Thursday, July 26, 2012

Ask for evidence, always

The excellent Sense About Science have a campaign: Ask For Evidence. As they say: "Evidence matters in many of the decisions we make - as patients, consumers, voters and citizens. If you want to know whether a claim made in a policy, newspaper article, advert or product is backed by scientific evidence, ask the people making the claim to provide it. "

Evidence matters, and it's really important to know on what basis claims are made. One of the supporters of this campaign is Dr Christian Jessen, television presenter:
“Asking for evidence is vital to ensure quality control in science, and to stop vulnerable patients from being exploited. Believing without question has no place in science and medicine.”
A noble sentiment, but sadly Dr Jessen has fallen short of this.

Dr Margaret McCartney  wrote a good article for the Daily Mail (I know!) on the dangers of unnecessary medical screening (the references for her claims are listed on her website).

Dr Jessen tweeted these (here and here):

You can see how people responded on twitter here. What struck me from that conversation was that, quite reasonably, Dr McCartney asked Dr Jessen to back up his tweet by asking "What evidence do you want to pull me up on?" Dr Jessen entirely ignored her tweets, then later said that he had blocked her, saying that "She appears to have issues with me!", which evidently wasn't the case. This isn't a very evidence based approach - all that was being asked for was the evidence to back up the claims he had made. The closest he got is this tweet:

Is this backed up in the article? No.

Examples of what screening is good:

What patients need to remember is that the pros  of screening should outweigh  the cons.
So, for example, newborn babies have a heel prick test a few days after birth to check for several rare diseases.
These need early treatment — like thyroid abnormalities — which can make a huge difference to the well-being of the child.
So the UK National Screening Committee recommends that these tests are routinely provided and fully funded on the NHS.
And people with diabetes are recommended regular eye tests to avoid complications from  the disease.

The article finishes with what patients should be doing:
Potential patients need to know what they’re getting into — well before they get into the costly screening scanner.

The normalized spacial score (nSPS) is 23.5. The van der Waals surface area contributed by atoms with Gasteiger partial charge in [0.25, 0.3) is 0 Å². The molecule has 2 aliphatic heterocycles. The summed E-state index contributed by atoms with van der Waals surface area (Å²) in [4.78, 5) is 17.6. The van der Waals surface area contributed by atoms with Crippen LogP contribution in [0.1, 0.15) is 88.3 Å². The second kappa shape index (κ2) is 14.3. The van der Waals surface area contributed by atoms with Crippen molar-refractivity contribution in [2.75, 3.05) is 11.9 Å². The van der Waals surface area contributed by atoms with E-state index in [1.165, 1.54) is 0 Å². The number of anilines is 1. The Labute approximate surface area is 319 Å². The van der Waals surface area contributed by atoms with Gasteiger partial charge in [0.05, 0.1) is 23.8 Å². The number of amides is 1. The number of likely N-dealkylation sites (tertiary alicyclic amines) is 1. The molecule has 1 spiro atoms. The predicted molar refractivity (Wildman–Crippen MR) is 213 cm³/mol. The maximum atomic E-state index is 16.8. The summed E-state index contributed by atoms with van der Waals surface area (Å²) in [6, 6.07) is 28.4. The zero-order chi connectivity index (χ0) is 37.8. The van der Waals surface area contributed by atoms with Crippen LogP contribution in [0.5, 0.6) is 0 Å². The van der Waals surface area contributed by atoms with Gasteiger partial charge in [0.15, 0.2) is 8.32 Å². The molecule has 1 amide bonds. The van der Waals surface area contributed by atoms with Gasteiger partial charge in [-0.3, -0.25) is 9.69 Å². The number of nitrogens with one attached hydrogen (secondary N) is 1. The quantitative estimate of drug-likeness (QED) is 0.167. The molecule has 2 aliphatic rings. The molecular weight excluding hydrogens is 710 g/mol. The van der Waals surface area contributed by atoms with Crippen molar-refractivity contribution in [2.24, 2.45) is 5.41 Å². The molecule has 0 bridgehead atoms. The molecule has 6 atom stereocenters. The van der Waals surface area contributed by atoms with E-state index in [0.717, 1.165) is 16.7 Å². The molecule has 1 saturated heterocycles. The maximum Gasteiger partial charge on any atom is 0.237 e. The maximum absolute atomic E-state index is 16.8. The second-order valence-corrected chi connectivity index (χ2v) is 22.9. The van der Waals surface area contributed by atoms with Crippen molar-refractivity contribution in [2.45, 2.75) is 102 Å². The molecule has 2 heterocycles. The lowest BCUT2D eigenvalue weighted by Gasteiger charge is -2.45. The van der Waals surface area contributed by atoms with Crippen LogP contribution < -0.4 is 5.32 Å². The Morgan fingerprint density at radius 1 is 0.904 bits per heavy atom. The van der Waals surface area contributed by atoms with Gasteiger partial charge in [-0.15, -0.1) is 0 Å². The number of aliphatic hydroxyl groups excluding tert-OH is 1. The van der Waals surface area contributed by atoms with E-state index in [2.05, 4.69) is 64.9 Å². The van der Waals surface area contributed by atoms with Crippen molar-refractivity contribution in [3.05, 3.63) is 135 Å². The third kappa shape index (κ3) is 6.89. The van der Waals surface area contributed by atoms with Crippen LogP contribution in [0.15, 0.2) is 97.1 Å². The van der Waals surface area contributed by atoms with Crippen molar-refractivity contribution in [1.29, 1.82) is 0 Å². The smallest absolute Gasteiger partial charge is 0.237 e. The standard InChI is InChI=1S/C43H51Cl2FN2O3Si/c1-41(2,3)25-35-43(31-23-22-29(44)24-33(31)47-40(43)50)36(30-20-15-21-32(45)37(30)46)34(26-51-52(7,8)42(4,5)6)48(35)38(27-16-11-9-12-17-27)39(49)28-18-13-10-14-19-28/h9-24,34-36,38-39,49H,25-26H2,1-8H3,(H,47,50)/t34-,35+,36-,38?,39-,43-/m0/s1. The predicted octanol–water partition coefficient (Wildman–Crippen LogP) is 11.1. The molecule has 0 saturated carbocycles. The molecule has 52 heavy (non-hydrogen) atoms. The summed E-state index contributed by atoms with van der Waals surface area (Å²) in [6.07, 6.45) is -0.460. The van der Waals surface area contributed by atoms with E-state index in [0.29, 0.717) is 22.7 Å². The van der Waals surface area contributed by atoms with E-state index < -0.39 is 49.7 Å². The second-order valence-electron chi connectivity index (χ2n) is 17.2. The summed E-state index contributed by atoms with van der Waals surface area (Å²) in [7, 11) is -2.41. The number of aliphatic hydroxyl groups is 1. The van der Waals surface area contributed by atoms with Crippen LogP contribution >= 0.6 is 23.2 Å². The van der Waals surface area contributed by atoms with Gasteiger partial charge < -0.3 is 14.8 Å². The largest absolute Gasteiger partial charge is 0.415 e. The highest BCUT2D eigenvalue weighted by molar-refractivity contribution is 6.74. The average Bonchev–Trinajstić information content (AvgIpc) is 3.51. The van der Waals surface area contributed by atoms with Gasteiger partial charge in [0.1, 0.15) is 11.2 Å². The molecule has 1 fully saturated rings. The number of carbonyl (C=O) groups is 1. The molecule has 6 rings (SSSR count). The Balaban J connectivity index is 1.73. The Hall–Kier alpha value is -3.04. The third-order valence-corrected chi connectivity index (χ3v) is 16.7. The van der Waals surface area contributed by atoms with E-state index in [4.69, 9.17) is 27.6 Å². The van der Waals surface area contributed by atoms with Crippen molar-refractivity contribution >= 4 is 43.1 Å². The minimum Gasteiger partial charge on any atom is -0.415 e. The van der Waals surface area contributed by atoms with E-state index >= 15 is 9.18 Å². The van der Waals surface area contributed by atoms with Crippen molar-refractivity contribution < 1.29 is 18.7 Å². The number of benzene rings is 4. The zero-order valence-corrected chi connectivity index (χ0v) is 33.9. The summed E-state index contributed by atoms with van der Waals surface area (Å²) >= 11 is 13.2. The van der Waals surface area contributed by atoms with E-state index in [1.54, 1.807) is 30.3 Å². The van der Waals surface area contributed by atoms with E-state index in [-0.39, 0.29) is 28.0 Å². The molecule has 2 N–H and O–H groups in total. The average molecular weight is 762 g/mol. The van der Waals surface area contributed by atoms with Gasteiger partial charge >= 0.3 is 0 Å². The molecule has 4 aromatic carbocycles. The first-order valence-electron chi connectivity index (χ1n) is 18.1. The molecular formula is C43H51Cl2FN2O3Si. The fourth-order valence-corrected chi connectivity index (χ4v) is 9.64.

Dr Christian Jessen works for DoctorCall, a company which offers people the potentially needless and harmful screening Dr McCartney was writing about. Indeed, this company also offers acupuncture, which, it has been shown, does not work.

The article didn't leave me worried. But Dr Jessen's tweets did. Dr Gregory House says of full body scans (in the episode "Role model", the title of which gave me a wry smile, given the subject matter of this post) that they are useless because "you could probably scan every one of us and find fifty doo-dads that look like cancer". It worries me when a fictional TV doctor does better than a real TV doctor.

Believing without question has no place in science or medicine.

Always ask for evidence, and watch out when someone's not forthcoming with it.

1 comment:

  1. You only have to watch "Embarrassing bodies" to see evidence for exams and tests is not a big feature of their message. I was surprised to see them promote breast self-exams and testicular exams, neither is recommended in Australia and I understand that is also the case in the UK. They also fail to mention that all cancer screening is an option, nothing more, all tests have risks and hopefully, some benefits. It annoys me when we get "should" and "must" messages....which ignores informed consent and the individual..our risk profiles and how we all feel about the nature and amount of risk we carry in our lives. We should be given risk information and details of "actual"benefits...if there is something controversial, we should hear about it, like over-diagnosis in breast screening.
    I also recall this doctor and his on-screen colleague promoting Tampap, the HPV self-test kit, available to UK women, but from memory they told women that a negative reading means you still need pap tests...which is, of course, nonsense, HPV negative women are not currently at risk and can't benefit from pap's risk for no benefit. It does nothing more than promote harmful excess if you still advise HPV negative women to have pap tests.

    I respect Dr McCartney, she is one of the very few doctors prepared to treat women as competent adults - we have very few here in Australia. The attitude has always been...conceal real information from women, anything that might put them "off screening", feed them a screening story, fiddled-with stats or a scare campaign and count them like ignorant sheep to achieve a govt set target. It's a disgraceful way to treat women; that attitude must be challenged and of course, women have to deal with all of the negative consequences that flow from excess, over-treatment and over-diagnosis. I wish we had a Dr McCartney....of course, many of these issues also involve men with full body scanning etc, but here men are treated very differently, risk information for prostate screening came out quickly and doctors were reminded to obtain informed consent. Women are6 still waiting for this same respectful treatment. Keep writing and talking, Dr McCartney!


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